Anyone who appreciates heavier genres of music has probably heard of Peavey’s ValveKing II. This amp has been the prime choice of many popular bands from the world or rock as well as metal. What we are looking at here is a smaller version of that same amplifier. Peavey’s ValveKing II is by far one of the most aggressive all tube designs you can grab for less than $500 at the moment.
Compared to other all-tube amp heads, the layout of controls on the Peavey ValveKing II is somewhat different. The whole thing starts out with the rhythm pre-gain knob that is surrounded by a channel select button. a bright and crunch button. Up next comes the lead pre-gain followed by the three-band EQ cluster. After that, we see the rhythm and lead post-gain knobs, followed by a reverb knob and power amp resonance and presence knobs. Truth be told, it takes some time to get used to this layout and figure out how each of the knobs impacts your tone. However, once you get there, dialing in a face melting distortion will be extremely easy. After all, that is exactly what the 6505 series are known for.
What Peavey ValveKing II offers is a 20 Watt output package that utilizes three 12AX7 in the preamp stage and two EL84s in the power stage. Considering the price range we are talking about here, that is a whole lot of tubes. Hooking this thing to a cab is made pretty easy thanks to its 8/16 Ohm outputs. Among the additional features, you have Peavey’s TSI suite which stands for Tube Status Indicator. In other words, it is a built in circuit that will notify you when and if your tubes are in danger of failing. The back panel is as busy as the front. One quick look reveals a mic simulated direct interface with an XLR output and speaker defeat option. Right next to it, you will find the power attenuation switch that goes from 20 Watts all the way to 1 Watt. Finally, there’s the USB port that allows you to record directly on your computer.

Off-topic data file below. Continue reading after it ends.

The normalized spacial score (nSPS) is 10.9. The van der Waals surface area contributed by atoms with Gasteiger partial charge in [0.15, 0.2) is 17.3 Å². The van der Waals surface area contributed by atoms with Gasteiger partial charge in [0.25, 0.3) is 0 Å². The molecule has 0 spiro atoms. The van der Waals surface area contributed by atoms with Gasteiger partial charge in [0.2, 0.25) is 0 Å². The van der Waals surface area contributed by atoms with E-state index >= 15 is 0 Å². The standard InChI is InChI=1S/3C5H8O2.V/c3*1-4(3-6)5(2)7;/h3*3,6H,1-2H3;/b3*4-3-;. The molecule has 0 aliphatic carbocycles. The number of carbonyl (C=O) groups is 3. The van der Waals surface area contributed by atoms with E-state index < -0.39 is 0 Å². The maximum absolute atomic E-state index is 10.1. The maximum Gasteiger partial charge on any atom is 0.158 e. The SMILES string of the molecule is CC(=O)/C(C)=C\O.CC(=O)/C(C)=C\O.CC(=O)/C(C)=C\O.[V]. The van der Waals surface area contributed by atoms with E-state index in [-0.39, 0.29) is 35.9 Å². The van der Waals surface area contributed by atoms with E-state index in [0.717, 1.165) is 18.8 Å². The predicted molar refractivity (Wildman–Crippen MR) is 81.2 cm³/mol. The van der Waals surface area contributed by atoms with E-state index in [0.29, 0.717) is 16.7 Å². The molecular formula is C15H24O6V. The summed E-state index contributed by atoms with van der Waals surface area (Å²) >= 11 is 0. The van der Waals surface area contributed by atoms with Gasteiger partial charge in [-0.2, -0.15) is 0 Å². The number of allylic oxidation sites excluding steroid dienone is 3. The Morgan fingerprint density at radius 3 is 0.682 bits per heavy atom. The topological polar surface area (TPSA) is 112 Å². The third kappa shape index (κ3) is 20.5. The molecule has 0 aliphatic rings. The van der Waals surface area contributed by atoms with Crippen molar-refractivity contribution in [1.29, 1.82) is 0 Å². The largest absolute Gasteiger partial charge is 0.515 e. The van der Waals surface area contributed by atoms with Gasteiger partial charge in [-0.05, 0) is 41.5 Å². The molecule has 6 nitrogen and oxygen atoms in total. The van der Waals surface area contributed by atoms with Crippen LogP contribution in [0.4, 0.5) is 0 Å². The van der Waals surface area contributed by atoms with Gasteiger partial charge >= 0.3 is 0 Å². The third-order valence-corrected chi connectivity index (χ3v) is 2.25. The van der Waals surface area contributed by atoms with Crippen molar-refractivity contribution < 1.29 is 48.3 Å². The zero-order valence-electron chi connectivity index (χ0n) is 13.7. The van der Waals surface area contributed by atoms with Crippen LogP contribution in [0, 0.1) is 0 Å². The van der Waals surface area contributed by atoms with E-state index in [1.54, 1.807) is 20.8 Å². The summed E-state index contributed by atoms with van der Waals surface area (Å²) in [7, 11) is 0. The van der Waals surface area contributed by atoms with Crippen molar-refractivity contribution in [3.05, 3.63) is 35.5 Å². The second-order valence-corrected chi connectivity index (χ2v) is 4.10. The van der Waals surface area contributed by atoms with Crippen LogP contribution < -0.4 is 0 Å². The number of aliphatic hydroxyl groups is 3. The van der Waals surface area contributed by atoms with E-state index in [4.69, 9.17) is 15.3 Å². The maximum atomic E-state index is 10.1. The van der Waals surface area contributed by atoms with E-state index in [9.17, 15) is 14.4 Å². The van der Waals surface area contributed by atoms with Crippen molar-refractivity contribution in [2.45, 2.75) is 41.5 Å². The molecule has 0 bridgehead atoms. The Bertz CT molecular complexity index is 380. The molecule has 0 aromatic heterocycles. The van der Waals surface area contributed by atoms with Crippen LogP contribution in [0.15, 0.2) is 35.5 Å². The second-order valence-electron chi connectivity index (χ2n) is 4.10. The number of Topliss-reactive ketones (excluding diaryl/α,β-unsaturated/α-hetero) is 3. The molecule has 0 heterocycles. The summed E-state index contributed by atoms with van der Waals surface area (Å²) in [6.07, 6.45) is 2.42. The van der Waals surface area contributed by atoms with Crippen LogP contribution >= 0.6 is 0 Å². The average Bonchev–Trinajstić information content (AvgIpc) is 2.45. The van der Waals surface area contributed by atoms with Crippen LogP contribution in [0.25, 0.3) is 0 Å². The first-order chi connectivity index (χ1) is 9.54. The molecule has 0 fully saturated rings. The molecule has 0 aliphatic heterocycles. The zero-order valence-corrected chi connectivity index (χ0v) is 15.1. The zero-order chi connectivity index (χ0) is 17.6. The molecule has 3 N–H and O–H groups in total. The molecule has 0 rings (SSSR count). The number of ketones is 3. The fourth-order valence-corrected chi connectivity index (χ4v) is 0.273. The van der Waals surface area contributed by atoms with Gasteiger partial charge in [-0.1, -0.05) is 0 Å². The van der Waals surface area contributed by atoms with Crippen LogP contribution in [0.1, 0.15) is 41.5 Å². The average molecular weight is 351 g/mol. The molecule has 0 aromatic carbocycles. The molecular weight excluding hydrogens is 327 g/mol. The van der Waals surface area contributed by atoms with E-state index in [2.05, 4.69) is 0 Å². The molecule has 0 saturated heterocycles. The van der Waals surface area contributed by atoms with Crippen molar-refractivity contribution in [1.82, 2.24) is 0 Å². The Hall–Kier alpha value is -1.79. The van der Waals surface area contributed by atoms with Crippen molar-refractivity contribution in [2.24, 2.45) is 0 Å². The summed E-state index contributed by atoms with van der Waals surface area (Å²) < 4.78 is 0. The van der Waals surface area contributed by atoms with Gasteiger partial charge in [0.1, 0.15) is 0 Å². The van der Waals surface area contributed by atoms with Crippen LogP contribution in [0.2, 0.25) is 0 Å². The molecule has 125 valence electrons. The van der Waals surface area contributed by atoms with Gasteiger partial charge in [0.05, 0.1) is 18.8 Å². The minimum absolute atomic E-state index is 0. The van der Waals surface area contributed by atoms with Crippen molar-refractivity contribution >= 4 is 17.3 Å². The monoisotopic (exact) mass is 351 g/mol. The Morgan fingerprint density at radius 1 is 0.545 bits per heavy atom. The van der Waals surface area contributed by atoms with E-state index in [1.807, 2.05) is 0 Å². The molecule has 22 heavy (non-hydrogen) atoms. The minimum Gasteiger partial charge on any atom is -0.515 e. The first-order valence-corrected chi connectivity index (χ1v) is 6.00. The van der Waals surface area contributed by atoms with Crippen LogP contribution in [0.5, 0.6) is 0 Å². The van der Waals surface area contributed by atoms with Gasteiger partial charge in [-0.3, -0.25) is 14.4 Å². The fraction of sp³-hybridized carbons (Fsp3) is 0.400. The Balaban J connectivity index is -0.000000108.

In terms of performance, the situation is pretty much well known. When they said this thing brings the 6505 performance in a smaller package, they weren’t kidding. Peavey ValveKing II really does sound like its bigger brother. If you are wondering whether or not you can use this head for gigging, the answer is maybe. For a 20 Watt unit, it is surprisingly loud. On the other hand, if you are playing in a band that is saturated with a heavy tone, you might struggle to compete against more powerful amps. Where ValveKing II comes to shine is its studio use. To record guitars on this head is pure joy. It’s almost like you have the full size 6505 at the other end of your guitar.
At the end of the day, there is probably not a single amp that can come even close to the 6505 MH Micro if Metal is the name of the game. At least in its respective price range. It is a small powerhouse full of performance just waiting to be unleashed.